The 60s and 70s were about products and services marketed to ‘captive’ audiences in front of TVs watching set programmes at set times. In the 80s and 90s, audiences became segmented and brands gained balance sheet value. Then it all went digital with access to information and on-line shopping. Now, almost without us noticing, brands have gone social. The trade-off for the exponential opportunity this represents is loss of ability to control communication, audiences and content. This is the new world we call social branding.
Brands are still a central part of marketing communications, so ‘sub-social’ brand investment was worthwhile. But with everyone now contributing to brand reputation, good or bad, brand management has become more complex, harder and uncertain. We have entered uncharted territory – so what’s in our brand tool kit has to change too.
Differentiating, compelling and true propositions, consistently delivered in often unknown touch-points in this social world, are constantly under the ‘authenticity’ microscope. This uncontrollable audience focus drives our need for careful strategic navigation rather than tactical reaction, otherwise our brands risk disappearing into a dark hole of oblivion.
Social brands are about conversations; listening, engaging and managing reputation. Communications have leaped from one way traditional campaigns to infinite relationships. The iconic enabling symbol of our age is the iPhone; not just a cool looking device, it’s about connectivity. And ownership tells everyone you inhabit the connected world. A world where our brands need to live.
Connectivity has unleashed the powerful new concept of social branding and its impact has only just begun! To survive, brands, now more than ever, need to be relevant and be trusted, whenever and wherever, passive or active, always reliable in delivering and exceeding expectations, but never ever inaccessible.
People are now only one click away from perfect jobs, ideal products and damning reviews. ‘Brand utility’, where the brand creates something useful to you, has created new dimensions of connecting people with friends and others who work, study and live around them (e.g. Facebook), aggregating product offerings and simplifying complexity (Compare the Market) or providing personal choice (e.g. Spotify).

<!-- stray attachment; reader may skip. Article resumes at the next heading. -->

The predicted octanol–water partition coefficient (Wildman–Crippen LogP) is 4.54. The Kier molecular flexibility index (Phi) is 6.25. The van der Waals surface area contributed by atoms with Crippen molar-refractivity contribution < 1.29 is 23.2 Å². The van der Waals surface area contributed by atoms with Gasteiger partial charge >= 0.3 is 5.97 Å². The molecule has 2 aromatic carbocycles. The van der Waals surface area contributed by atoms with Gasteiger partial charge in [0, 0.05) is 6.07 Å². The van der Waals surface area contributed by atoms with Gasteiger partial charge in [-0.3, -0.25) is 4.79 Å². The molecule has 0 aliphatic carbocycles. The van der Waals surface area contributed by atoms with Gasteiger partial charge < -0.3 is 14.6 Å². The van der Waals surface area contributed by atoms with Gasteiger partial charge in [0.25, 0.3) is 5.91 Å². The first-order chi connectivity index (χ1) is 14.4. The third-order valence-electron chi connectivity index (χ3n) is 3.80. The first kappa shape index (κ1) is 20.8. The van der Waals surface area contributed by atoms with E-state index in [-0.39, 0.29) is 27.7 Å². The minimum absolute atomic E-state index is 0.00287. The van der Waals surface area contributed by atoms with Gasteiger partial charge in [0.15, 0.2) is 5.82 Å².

This disruption of traditional marketing is just one way that social media disrupts conventional brand communication models and in so doing necessitates different behaviours, attitudes and actions for brands to stay relevant.
In this environment social brands need to clearly differentiate through enduring compelling and true propositions; augmented by demonstrating openness, transparency and authenticity. Brand currency is enhanced through detachable and user generated content and uncontrollable user advocacy. Brand advocacy ‘people-powers’ social brands with audiences, as if watching X-Factor, deciding whether propositions are really relevant – if not they bomb, there’s nowhere to hide in this environment.
So let me ask again, what’s in your brand tool kit now? If it’s anything like ours, along with traditional marcomms it will include some new goodies; strategies for managing online reputation and engagement with influencer networks, brand outposts to put the brand where audiences are and social currency to make our brand valuable in a new world. It includes ‘listen and engage’ measurement tools with real-time dashboard modelling to make sense of this new rich vein of engagement, guiding informed decision making on our brand’s journey. Importantly, we will include an engagement programme for internal as well as external audiences because social branding is not just about ‘marketing’ it is about the way we communicate across every part of our business.
Like it or not, we’re all on this social brand journey and our success will rely on making informed choices enabling us to build social currency and become trusted sources of engagement. Scary or exciting? You choose. It’s your social brand’s future.